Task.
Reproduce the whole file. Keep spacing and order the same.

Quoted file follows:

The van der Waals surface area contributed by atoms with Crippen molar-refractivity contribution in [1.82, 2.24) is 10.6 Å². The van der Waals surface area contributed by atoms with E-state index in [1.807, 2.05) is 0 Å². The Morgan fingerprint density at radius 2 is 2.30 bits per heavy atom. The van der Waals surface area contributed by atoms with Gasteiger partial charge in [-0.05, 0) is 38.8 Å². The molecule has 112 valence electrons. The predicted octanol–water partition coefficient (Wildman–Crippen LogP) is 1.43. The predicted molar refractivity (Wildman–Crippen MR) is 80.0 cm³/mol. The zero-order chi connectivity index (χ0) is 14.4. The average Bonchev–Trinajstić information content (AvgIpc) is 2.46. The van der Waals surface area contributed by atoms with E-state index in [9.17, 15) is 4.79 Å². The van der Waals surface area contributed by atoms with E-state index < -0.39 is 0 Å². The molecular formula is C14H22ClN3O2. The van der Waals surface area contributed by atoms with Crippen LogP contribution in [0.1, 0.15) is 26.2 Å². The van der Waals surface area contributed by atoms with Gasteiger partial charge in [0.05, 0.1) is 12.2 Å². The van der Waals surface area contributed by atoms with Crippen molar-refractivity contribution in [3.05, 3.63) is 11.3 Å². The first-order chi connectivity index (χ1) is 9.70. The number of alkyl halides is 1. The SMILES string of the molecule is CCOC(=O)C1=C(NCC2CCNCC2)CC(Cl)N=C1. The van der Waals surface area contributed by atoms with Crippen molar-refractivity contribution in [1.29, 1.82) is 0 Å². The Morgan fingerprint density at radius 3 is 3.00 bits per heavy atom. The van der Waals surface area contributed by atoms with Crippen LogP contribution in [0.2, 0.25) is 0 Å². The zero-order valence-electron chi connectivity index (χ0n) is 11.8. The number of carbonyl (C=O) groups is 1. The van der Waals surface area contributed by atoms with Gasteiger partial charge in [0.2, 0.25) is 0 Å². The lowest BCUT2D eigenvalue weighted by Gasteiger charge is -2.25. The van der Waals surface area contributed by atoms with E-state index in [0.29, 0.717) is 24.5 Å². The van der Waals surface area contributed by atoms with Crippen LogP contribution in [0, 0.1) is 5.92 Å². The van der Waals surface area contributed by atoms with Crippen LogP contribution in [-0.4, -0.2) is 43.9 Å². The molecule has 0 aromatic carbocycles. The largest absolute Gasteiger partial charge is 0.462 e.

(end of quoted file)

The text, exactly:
The van der Waals surface area contributed by atoms with Crippen molar-refractivity contribution in [1.82, 2.24) is 10.6 Å². The van der Waals surface area contributed by atoms with E-state index in [1.807, 2.05) is 0 Å². The Morgan fingerprint density at radius 2 is 2.30 bits per heavy atom. The van der Waals surface area contributed by atoms with Gasteiger partial charge in [-0.05, 0) is 38.8 Å². The molecule has 112 valence electrons. The predicted octanol–water partition coefficient (Wildman–Crippen LogP) is 1.43. The predicted molar refractivity (Wildman–Crippen MR) is 80.0 cm³/mol. The zero-order chi connectivity index (χ0) is 14.4. The average Bonchev–Trinajstić information content (AvgIpc) is 2.46. The van der Waals surface area contributed by atoms with E-state index in [9.17, 15) is 4.79 Å². The van der Waals surface area contributed by atoms with E-state index < -0.39 is 0 Å². The molecular formula is C14H22ClN3O2. The van der Waals surface area contributed by atoms with Crippen LogP contribution in [0.1, 0.15) is 26.2 Å². The van der Waals surface area contributed by atoms with Gasteiger partial charge in [0.05, 0.1) is 12.2 Å². The van der Waals surface area contributed by atoms with Crippen molar-refractivity contribution in [3.05, 3.63) is 11.3 Å². The first-order chi connectivity index (χ1) is 9.70. The number of alkyl halides is 1. The SMILES string of the molecule is CCOC(=O)C1=C(NCC2CCNCC2)CC(Cl)N=C1. The van der Waals surface area contributed by atoms with Crippen molar-refractivity contribution in [1.29, 1.82) is 0 Å². The Morgan fingerprint density at radius 3 is 3.00 bits per heavy atom. The van der Waals surface area contributed by atoms with Crippen LogP contribution in [0.2, 0.25) is 0 Å². The zero-order valence-electron chi connectivity index (χ0n) is 11.8. The number of carbonyl (C=O) groups is 1. The van der Waals surface area contributed by atoms with Gasteiger partial charge in [0.2, 0.25) is 0 Å². The lowest BCUT2D eigenvalue weighted by Gasteiger charge is -2.25. The van der Waals surface area contributed by atoms with E-state index in [0.29, 0.717) is 24.5 Å². The van der Waals surface area contributed by atoms with Crippen LogP contribution in [0, 0.1) is 5.92 Å². The van der Waals surface area contributed by atoms with Crippen LogP contribution in [-0.4, -0.2) is 43.9 Å². The molecule has 0 aromatic carbocycles. The largest absolute Gasteiger partial charge is 0.462 e.